Going way back, women, especially in the South, with famous, i.e. important, maiden names, used three names as a way of making themselves seem more important. Ostensibly it was to keep alive or bring attention to their prominent family, but in practice it was a way to do what psychologists would call furthering our ideal image of ourselves -- making us seem more important.
There was a substantial increase in the use of three names particularly by academics and working class feminists in the 1960s and 70s who were objecting to the symbolism, and onorous practical aspects, of renaming themselves using their husband's last name. It's one very obvious hallmark of our patriarchal society. (Although as my ex pointed out to me once, her "maiden" name is still a man's last name.)
The use of three names has now mushroomed out of control, in my view, and no longer has much feminist symbolism. Go on Facebook sometime and find a Southern, Republican woman, especially a Texan, who uses three names and you can spend the rest of the day clicking on friends and associates of hers who use three names. They are obviously women who would not identify themselves as feminists or at best as "first wave" feminists, which is Republican Christianity code for saying women should have the right to vote but should still submit to their husbands.
I think these women use three names primarily as a way to increase their own sense of their own importance. When we're deciding what to call ourselves we try different names out and settle on one way for a variety of reasons. How it sounds. How we imagine people think it sounds. How it makes us feel. For a feminist I would assume that the political statement they are making goes into that mental accounting. I admire their courage. Having only ever been a white male I've only ever had white male privilege. That may amount to more of an absence of barriers than a proactive advantage and I probably would never be consciously aware of either but I imagine people who don't have it are made aware they don't sometimes.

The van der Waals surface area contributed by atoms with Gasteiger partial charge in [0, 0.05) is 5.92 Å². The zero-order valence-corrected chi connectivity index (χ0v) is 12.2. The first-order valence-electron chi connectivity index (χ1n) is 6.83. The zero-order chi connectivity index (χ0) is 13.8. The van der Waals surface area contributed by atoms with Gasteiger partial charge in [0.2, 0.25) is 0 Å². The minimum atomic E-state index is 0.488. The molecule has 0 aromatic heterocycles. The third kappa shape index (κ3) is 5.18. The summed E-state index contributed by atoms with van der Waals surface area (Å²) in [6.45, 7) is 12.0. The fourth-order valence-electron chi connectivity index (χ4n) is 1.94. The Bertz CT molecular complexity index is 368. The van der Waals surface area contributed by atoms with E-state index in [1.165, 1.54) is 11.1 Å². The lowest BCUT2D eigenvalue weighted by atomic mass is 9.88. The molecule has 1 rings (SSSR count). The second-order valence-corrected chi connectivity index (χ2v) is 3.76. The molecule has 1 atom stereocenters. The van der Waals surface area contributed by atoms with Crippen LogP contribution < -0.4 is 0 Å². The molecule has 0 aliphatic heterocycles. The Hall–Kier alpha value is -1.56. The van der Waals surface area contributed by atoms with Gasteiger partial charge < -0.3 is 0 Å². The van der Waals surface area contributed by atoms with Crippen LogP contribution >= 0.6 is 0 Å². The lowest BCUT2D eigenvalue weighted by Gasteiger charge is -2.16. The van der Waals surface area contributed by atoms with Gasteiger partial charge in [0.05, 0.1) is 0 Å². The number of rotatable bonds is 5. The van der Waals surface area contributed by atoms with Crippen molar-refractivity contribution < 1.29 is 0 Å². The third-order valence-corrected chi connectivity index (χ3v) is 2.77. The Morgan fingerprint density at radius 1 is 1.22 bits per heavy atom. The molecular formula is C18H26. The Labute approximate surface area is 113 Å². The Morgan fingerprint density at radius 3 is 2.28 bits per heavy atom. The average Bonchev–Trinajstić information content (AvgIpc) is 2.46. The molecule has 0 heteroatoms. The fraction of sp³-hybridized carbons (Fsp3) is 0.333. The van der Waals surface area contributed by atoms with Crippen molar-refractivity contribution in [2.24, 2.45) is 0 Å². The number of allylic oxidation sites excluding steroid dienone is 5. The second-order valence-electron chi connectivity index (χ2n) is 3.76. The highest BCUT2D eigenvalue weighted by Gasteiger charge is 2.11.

But as I say, the symbolic aspect of three names has been corrupted by self important Republican women, and I think if three name women were honest with themselves they'd admit that their decision to use three names had more to do with self promotion than feminist ideology.
I don't expect anyone who hasn't thought about it to agree with my take on feminism as it's played out in the public sphere, but to me, feminism isn't about equality but about women's empowerment. Those are not the same thing. I understand the argument, that women need to increase their power so they have as much as men do. But equality isn't really the goal of feminism.
"Women's empowerment' is an often heard phrase. Look at the kinds of memes people who identify as feminists post on social media and you'll find that they have more to do with the will to power than the concept of equality. The lines that appeal to the will to power are the ones that elicit the throaty roars from the crowd and the repostings.
This kind of feminism seeks to address a valid wrong, but not by creating a more equal world, one where you don't need power to get what you need. It simply seeks to rearrange the power hierarchy. It's the approach all advocacy groups take, in my assessment, and it's the wrong one. It will put you higher up on the power totem pole but it will just mean someone else has to go lower.
So let us all agree to be equal in all ways. Take two names you like and go with those.